Jahnke, S., Schmidt A. F., Geradt M., & Hoyer J.; Stigma-related stress and its correlates among men with pedophilic sexual interests.; Archives of Sexual Behavior; November 2015,
Despite decades of research on the adverse consequences of stereotyping and discrimination for many stigmatized groups, little is known about how people with pedophilia perceive and react to stigma.
In this article, we present a framework that outlines how stigma-related stress might negatively affect emotional and social areas of functioning, cognitive distortions, and the motivation to pursue therapy, all of which may contribute to an increased risk of sexual offending.
We tested our hypotheses in an online survey among self-identified German speaking people with pedophilia (N = 104) using a wide range of validated indicators of social and emotional functioning (...). Specific risk factors such as self-efficacy, cognitive distortions and the motivation to seek treatment were also assessed.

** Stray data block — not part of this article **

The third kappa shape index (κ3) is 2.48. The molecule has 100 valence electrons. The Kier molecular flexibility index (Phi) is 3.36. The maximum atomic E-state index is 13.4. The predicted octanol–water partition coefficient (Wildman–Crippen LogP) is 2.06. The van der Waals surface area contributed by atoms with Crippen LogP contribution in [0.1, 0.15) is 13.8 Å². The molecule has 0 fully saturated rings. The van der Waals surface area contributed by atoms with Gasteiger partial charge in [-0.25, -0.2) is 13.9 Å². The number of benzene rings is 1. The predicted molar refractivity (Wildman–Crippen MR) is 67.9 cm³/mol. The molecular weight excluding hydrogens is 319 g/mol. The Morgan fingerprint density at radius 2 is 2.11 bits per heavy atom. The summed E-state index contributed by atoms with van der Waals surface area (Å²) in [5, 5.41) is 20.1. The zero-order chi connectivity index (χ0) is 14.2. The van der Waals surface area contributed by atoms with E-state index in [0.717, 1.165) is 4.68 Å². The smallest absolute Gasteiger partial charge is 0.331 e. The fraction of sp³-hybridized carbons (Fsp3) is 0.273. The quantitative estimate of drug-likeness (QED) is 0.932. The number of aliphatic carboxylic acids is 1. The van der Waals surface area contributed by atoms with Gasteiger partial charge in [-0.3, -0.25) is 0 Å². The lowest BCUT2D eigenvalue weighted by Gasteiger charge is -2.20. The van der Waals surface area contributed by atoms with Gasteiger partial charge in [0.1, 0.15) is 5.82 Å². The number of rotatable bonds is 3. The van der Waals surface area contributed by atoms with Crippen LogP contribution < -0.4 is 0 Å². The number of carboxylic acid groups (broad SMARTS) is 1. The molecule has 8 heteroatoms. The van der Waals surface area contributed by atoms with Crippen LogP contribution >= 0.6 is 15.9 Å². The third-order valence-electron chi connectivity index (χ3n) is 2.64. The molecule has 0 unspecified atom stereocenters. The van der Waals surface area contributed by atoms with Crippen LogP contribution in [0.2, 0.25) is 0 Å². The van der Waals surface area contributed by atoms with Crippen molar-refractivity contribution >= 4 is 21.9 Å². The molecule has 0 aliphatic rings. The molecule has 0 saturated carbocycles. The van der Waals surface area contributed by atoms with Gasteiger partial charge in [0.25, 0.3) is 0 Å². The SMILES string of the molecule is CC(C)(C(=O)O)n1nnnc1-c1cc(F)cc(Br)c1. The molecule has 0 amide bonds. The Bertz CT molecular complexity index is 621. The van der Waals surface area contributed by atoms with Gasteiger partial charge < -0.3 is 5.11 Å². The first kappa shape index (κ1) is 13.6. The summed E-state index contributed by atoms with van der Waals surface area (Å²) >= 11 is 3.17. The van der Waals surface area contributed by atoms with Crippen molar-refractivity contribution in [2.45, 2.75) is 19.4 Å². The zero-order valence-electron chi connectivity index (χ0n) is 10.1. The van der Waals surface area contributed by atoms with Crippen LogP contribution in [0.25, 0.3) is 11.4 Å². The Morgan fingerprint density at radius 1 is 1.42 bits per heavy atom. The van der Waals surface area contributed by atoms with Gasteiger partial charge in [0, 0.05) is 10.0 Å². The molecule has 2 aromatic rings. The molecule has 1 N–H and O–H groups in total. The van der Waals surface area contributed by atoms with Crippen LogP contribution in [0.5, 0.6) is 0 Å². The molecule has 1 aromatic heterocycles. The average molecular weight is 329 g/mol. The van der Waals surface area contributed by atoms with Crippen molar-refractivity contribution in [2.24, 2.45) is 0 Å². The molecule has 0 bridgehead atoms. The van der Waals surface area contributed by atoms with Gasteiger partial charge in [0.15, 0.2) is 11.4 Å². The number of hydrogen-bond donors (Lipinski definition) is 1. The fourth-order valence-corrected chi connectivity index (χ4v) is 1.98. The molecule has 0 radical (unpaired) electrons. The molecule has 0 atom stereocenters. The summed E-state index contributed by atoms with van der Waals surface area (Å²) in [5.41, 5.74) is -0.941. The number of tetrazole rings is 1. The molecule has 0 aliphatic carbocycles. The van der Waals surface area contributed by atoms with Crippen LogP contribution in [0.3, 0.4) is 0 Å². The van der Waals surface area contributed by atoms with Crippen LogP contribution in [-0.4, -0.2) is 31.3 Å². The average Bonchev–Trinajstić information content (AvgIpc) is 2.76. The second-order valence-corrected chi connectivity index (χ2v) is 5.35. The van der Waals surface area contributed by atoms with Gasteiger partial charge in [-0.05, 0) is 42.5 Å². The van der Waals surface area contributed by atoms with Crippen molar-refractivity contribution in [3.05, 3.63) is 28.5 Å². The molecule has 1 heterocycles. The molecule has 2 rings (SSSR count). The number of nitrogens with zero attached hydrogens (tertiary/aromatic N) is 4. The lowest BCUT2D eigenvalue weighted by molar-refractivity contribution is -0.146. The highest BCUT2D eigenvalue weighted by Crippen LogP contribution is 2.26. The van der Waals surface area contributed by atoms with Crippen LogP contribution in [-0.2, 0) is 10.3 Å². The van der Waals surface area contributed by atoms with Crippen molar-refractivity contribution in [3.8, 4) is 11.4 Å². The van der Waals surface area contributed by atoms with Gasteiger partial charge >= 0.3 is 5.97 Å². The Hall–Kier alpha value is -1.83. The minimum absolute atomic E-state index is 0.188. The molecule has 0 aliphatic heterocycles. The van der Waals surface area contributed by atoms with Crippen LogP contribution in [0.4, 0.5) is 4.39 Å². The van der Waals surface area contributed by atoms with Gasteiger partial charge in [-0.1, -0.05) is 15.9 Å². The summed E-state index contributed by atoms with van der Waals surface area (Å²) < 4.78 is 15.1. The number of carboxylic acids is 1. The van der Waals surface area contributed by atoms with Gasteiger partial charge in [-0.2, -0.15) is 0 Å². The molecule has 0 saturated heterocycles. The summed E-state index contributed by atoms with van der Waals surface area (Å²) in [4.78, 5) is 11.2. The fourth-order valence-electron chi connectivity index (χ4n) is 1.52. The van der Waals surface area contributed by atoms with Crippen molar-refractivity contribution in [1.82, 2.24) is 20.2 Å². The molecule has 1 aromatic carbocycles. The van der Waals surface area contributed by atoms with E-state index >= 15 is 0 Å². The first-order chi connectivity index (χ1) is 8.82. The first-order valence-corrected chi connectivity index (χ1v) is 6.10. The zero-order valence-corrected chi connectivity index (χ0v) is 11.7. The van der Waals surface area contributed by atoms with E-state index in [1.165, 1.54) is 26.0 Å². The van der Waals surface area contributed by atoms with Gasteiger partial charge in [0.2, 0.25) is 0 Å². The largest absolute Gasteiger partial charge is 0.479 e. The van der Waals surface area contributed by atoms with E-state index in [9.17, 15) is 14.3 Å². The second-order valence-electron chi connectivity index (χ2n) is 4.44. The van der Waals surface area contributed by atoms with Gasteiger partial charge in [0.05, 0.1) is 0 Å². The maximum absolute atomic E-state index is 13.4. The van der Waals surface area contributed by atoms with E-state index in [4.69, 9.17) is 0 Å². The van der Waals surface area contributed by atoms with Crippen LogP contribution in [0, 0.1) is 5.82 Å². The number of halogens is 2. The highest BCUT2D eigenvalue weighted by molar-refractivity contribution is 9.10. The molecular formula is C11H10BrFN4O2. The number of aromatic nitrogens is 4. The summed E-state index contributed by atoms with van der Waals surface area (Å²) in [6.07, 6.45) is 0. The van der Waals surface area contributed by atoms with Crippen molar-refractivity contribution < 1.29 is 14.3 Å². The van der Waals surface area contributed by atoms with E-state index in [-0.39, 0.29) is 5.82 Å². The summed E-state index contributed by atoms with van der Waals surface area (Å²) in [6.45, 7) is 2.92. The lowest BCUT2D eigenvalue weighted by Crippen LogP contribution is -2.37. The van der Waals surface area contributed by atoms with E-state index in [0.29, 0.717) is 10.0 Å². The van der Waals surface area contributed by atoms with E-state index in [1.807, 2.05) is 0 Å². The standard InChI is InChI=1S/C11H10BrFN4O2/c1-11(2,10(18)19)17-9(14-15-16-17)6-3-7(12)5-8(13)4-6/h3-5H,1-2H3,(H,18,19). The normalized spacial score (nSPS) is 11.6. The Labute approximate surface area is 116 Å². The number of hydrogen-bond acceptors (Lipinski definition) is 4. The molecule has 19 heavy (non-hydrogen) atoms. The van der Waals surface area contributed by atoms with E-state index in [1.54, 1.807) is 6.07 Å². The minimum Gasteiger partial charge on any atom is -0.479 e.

In line with our hypotheses, fear of discovery generally predicted reduced social and emotional functioning. Contrary to our predictions, perceived social distance and fear of discovery were not linked to self-efficacy, cognitive distortions, or treatment motivation. [...]